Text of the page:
Dirty wards at mental health trust which is told to improve
A mental health trust has been told it must improve after an inspection uncovered dirty wards and issues with medicines and infection control.
The Black Country Partnership NHS Trust has been rated as requires improvement overall by the health watchdog, having previously been rated good.
The trust has been told it most urgently needs to improve on safety.
Wards at Hallam Street Hospital in West Bromwich were said to be 'dirty and poorly maintained'.
A clinic room there was described as 'littered' and 'dirty'.
Staff at Pond Lane Hospital in Wolverhampton were being forced to manage with 'poor working conditions', the Care Quality Commission (CQC) said.
Consultations rooms at Pond Lane and Edward Street Hospital in West Bromwich were also of a poor standard, experts said.
The report said: "Not all wards were clean, well-furnished and fit for purpose. In particular, the acute wards at Hallam Street Hospital were dirty and poorly maintained. A clinic room was littered, dirty and the ward environments were unclean. Staff at Pond Lane had poor working conditions. They worked in an untidy, unclean environment with no ambient temperature control.
"Risk assessments of the physical environments in which patients received care did not cover all areas, including patient areas. Furnishings in consultation rooms where staff met with patients at Edward Street and Pond Lane were not of a good standard. Consultation rooms were dark, cluttered and uninviting."
The CQC raised concerns about medicine management and said staff did not know what to do when medicines were not at the correct temperature. It also said staff did not always follow infection controls and that wet bedding had been left in a patient shower cubicle for several hours.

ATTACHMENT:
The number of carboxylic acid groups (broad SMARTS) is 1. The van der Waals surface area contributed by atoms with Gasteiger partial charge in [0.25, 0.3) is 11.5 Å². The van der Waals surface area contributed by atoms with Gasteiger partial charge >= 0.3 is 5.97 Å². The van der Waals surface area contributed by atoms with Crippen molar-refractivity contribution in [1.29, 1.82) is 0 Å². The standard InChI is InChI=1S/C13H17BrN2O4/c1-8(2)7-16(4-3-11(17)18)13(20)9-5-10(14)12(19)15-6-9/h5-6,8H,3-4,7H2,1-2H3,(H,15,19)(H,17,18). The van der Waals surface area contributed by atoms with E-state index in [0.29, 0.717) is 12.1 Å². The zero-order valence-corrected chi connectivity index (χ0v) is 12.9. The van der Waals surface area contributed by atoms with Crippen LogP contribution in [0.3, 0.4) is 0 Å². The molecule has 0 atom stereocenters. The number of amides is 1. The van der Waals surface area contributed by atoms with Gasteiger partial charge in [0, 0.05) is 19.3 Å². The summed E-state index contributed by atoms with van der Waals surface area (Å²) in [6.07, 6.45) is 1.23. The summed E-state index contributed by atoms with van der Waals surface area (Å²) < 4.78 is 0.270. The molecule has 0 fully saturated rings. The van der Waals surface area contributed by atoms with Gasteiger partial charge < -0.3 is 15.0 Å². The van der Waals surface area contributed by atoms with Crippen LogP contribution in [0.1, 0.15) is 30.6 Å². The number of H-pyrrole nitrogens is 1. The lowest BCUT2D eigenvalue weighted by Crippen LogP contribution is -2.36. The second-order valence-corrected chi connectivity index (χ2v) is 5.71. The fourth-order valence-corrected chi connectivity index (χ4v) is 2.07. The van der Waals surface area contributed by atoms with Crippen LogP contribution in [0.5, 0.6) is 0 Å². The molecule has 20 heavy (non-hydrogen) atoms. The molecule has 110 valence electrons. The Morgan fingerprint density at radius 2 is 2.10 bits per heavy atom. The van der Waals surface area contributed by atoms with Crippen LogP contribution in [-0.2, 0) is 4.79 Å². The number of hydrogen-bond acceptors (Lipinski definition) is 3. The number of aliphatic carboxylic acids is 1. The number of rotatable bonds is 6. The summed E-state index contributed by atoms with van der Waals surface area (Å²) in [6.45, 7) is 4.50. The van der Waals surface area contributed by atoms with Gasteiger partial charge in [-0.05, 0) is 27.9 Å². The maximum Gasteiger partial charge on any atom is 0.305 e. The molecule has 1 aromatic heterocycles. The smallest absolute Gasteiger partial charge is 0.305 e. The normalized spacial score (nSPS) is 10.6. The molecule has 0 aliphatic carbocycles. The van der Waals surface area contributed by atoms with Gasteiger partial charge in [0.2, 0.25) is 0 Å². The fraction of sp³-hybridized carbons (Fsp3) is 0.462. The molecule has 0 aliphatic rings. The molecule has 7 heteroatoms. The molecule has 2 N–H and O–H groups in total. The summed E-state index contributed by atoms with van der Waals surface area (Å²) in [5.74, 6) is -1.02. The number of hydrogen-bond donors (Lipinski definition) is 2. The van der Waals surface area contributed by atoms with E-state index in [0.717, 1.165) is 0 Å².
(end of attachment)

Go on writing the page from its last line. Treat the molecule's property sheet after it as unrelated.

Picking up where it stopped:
Inspectors also said patient confidentiality could potentially be compromised as computers were placed at an angle where personal details could be seen.
The mental health trust was rated 'good' on being caring, well-led and responsive and the CQC praised 'outstanding practice in the specialist community mental health service for children and young people'.
But the health watchdog said the trust must take action to address to concerns raised.
Dr Paul Lelliott, the CQC’s deputy chief inspector, and lead for mental health, said: “Black Country Partnership NHS Foundation NHS Trust must act to make the improvements that we have identified to the care it provides to people.
“The trust board’s ability to focus on day to day running of the services has been hampered because of uncertainty created by a proposed merger with other NHS trusts. We concluded that this had adversely affected the quality of some of the trust’s services. During our inspection, we saw evidence that the leadership team were picking up the reins once again. It is vital that they follow through and we expect to see the trust perform better all-round the next time we visit the trust."
Trust chief executive Lesley Writtle, said: “We are disappointed with this rating. However, we are pleased that the CQC rated the majority of our services as good, and that the trust overall is well-led. We remain strongly committed to acting on the CQC findings and improving our services.”
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